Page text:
Harshgmat wrote:
Which of the 5 terms x, y, x + y, x – 1, and y + 1, represents the median of these 5 terms?
(1) x > y
(2) x – y < 1
Since these expressions are simple to evaluate, I used substitution.
(1) x > y, make x = 2 and y = 1
The (unordered) list becomes: 2, 1, 2 + 1, 2 - 1, 1 + 1 --> 2, 1, 3, 1, 2
Put them in order: 1, 1, 2, 2, 3 --> "2" is the median.
However, "2" could be "x" or "y + 1"
Therefore, I cannot tell which of the five terms is the median. Insufficient.
(2) x - y < 1, make x = 3 and y = 3
Unordered list: 3, 3, 3 + 3, 3 - 1, 3 +1 --> 3, 3, 6, 2, 4
Ordered list: 2, 3, 3, 5, 6 --> "3" is the median
However, "3" could be "x" or "y"
Therefore, I cannot tell which of the five terms is the median. Insufficient.
Now, if I put them together:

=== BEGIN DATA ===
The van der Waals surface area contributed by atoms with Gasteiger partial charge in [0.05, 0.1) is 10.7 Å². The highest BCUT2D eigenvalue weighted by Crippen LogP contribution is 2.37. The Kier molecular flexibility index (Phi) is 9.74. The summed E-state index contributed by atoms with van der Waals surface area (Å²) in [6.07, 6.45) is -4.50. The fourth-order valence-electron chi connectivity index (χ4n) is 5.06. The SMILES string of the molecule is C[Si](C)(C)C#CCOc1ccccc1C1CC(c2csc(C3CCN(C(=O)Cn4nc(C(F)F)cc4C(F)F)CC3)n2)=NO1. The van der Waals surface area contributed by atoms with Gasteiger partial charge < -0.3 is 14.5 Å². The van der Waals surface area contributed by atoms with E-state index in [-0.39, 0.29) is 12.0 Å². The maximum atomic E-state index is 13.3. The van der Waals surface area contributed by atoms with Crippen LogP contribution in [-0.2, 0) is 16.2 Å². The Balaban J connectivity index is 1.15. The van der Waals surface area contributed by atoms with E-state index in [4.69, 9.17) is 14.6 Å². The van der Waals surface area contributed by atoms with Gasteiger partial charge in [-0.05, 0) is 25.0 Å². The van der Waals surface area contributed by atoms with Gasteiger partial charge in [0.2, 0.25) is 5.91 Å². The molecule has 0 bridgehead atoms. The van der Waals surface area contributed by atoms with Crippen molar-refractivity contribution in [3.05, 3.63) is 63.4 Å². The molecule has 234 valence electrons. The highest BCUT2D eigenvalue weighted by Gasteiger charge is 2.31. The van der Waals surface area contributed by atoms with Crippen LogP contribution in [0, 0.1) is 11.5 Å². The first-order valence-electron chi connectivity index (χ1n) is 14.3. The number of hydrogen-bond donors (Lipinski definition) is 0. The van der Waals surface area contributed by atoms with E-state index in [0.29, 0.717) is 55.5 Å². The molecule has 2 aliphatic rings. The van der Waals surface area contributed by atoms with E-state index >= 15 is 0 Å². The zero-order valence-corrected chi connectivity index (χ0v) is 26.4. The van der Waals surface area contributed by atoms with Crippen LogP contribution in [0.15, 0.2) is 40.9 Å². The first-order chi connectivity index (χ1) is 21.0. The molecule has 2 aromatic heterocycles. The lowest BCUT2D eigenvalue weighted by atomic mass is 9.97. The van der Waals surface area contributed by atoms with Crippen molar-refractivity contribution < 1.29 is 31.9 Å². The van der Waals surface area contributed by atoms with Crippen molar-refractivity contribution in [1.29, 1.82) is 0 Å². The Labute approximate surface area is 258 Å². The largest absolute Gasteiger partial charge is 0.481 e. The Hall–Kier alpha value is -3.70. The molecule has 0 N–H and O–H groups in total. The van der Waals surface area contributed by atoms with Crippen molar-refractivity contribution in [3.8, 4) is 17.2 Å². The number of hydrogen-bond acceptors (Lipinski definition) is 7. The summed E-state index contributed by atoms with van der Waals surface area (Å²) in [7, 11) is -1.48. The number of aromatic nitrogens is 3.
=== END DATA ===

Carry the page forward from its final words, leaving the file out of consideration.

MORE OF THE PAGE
x > y and x - y < 1, make x = 3 and y = 2.5
Unordered list: 3, 2.5, 3 + 2.5, 3 - 1, 2.5 + 1 --> 3, 2.5, 5.5, 2, 3.5
Ordered list: 2, 2.5, 3, 3.5, 5.5
"3" is the median, so in this case, "x" is the median.
Try a different case:
Make x = 1/2 and y = -1/4
Unordered list: 1/2, -1/4, 1/2 + (-1/4), 1/2 - 1, -1/4 + 1 --> 1/2, -1/4, 1/4, -1/2, 3/4
Ordered list: -1/2, -1/4, 1/4, 1/2, 3/4
"1/4" is the median, so in this case, "x + y" is the median.
There is still more than one value that could be the median. Both statements together are insufficient.
Answer: E.
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